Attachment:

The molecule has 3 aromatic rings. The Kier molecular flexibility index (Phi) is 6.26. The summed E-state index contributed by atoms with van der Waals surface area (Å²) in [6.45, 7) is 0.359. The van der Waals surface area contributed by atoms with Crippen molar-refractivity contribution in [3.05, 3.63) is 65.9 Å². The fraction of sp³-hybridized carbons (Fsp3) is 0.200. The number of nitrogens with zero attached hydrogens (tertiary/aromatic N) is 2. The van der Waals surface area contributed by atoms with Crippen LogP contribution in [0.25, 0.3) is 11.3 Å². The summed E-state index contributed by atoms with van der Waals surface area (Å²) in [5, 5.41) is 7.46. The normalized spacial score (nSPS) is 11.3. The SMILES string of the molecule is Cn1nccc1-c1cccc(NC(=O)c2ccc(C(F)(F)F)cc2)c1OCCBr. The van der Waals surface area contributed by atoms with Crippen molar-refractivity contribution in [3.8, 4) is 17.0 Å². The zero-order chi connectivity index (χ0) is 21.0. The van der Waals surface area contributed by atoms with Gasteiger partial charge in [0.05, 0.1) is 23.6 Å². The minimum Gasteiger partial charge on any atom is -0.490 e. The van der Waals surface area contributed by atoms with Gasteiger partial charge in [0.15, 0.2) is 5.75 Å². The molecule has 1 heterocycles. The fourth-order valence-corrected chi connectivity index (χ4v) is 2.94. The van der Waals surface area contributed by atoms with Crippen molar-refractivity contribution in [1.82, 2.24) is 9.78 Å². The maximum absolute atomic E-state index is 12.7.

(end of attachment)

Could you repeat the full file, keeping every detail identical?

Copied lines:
The molecule has 3 aromatic rings. The Kier molecular flexibility index (Phi) is 6.26. The summed E-state index contributed by atoms with van der Waals surface area (Å²) in [6.45, 7) is 0.359. The van der Waals surface area contributed by atoms with Crippen molar-refractivity contribution in [3.05, 3.63) is 65.9 Å². The fraction of sp³-hybridized carbons (Fsp3) is 0.200. The number of nitrogens with zero attached hydrogens (tertiary/aromatic N) is 2. The van der Waals surface area contributed by atoms with Crippen LogP contribution in [0.25, 0.3) is 11.3 Å². The summed E-state index contributed by atoms with van der Waals surface area (Å²) in [5, 5.41) is 7.46. The normalized spacial score (nSPS) is 11.3. The SMILES string of the molecule is Cn1nccc1-c1cccc(NC(=O)c2ccc(C(F)(F)F)cc2)c1OCCBr. The van der Waals surface area contributed by atoms with Crippen molar-refractivity contribution in [3.8, 4) is 17.0 Å². The zero-order chi connectivity index (χ0) is 21.0. The van der Waals surface area contributed by atoms with Gasteiger partial charge in [0.05, 0.1) is 23.6 Å². The minimum Gasteiger partial charge on any atom is -0.490 e. The van der Waals surface area contributed by atoms with Gasteiger partial charge in [0.15, 0.2) is 5.75 Å². The molecule has 1 heterocycles. The fourth-order valence-corrected chi connectivity index (χ4v) is 2.94. The van der Waals surface area contributed by atoms with Crippen molar-refractivity contribution in [1.82, 2.24) is 9.78 Å². The maximum absolute atomic E-state index is 12.7.